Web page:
Floresville, TEXAS – The Frank M. Tejeda Texas State Veteran’s Home in Floresville has been dealing with a COVID-19 outbreak that so far has infected at least 10 people and killed one resident at the state-run facility. But the extent of the outbreak is unknown because of a lag in testing.
While all of the 150 veteran residents have been tested for the deadly virus — with eight confirmed positive so far — dozens of their results are still pending.
But testing has been much slower for the 176 staff at the long-term care facility. As of Thursday, less than 20 percent of the staff had been tested and most of those results were pending. The state agency that oversees the facility says they’re trying to get access to more tests “as soon as possible,” but that’s left caretakers scrambling to try find their own in the meantime.
One certified nursing assistant (CNA) inside the facility told KSAT 12 that after the first resident got sick, they started to feel symptoms as well.
“I had 102 fever and couldn’t get tested, it’s ridiculous that I had to drive myself to other places,” the CNA said. Besides fever, the CNA said they also experienced severe cough, headache and shortness of breath.
The staff member asked to be kept anonymous because they are not authorized to speak to the media.
With underlying health conditions, the CNA decided they couldn’t wait for tests to be conducted for staff and went to Mission Trails Baptist Hospital in San Antonio on April 11, about a 30-minute drive from the Floresville nursing home.
“I was denied a test at Mission Trails Baptist Hospital and told to go Metro Health and then they sent me to the Freeman Coliseum,” the CNA said. Finally, on Monday, a test was conducted at the drive-thru site at Freeman and came back positive the following day, the person said.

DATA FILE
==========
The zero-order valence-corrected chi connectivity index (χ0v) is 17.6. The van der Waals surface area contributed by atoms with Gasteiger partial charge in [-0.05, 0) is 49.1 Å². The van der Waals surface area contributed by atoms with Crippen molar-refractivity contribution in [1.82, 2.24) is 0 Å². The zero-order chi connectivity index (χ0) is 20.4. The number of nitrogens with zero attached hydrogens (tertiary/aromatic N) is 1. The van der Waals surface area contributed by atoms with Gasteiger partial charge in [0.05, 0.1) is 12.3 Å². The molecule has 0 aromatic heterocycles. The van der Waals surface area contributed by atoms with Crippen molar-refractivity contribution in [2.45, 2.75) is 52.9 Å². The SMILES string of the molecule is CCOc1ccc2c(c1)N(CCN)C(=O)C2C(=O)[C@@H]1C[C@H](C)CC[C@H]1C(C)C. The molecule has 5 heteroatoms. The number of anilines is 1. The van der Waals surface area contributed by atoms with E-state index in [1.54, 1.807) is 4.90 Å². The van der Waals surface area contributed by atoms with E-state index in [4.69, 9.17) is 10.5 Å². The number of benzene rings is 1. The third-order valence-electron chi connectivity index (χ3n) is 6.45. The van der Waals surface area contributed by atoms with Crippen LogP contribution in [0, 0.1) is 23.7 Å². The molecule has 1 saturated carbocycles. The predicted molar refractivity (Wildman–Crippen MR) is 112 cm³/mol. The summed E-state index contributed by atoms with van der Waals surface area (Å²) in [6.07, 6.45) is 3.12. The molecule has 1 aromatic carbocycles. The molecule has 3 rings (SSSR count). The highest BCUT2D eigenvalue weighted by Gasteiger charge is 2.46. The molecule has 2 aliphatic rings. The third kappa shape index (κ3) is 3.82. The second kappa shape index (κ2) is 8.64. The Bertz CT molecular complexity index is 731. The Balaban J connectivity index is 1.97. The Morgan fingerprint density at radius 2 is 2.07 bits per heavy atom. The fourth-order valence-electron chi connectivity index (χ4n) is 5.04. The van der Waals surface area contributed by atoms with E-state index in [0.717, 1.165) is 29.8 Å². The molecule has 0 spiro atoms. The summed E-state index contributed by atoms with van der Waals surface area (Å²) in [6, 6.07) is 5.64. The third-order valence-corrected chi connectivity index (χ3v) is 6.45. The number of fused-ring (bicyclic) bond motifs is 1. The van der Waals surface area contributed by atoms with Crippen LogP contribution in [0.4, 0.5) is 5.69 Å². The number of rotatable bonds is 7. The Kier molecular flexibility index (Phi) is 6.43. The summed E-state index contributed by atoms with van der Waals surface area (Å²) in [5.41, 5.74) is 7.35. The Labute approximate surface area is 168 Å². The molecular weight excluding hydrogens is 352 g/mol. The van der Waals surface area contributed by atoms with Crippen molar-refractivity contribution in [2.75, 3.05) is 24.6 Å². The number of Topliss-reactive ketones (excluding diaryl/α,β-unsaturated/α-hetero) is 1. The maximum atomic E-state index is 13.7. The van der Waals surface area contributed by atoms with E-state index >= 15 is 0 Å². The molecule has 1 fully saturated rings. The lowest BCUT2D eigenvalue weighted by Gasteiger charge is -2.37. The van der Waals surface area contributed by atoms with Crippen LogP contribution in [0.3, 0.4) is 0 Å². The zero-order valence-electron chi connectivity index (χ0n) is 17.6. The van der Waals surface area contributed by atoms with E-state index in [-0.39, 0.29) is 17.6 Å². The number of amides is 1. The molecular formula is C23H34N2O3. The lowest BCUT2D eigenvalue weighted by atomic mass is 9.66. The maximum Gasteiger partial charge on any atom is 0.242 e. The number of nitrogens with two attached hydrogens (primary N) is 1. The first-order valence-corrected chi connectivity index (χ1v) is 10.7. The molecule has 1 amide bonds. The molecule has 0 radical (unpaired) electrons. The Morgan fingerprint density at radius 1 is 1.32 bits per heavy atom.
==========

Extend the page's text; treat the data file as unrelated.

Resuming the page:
On Friday, a spokesperson for the Texas General Land Office, which oversees the facility, confirmed to KSAT that two staff members had tested positive along with the 8 residents.
Since then, the CNA has been under self-quarantine at home, but he’s concerned about the other employees who have yet to be tested.
“Staff are taking care of sick patients and still haven’t been tested,” the CNA said.
The spokesperson said on Thursday: “We will finish testing the rest of the staff as soon as possible and all tests for staff are being paid for and conducted by our operator, Touchstone Communities.”
Currently, the CNA is still dealing with the effects of COVID-19 and anxious to get better.
Late last week, city officials learned of the first positive case of COVID-19 at the Frank M. Tejeda Veterans Home, which has the capacity to provide long-term care for more than 150 people. On Sunday, the 75-year-old resident died just days after testing positive. He was hospitalized in San Antonio on April 9 and died April 12.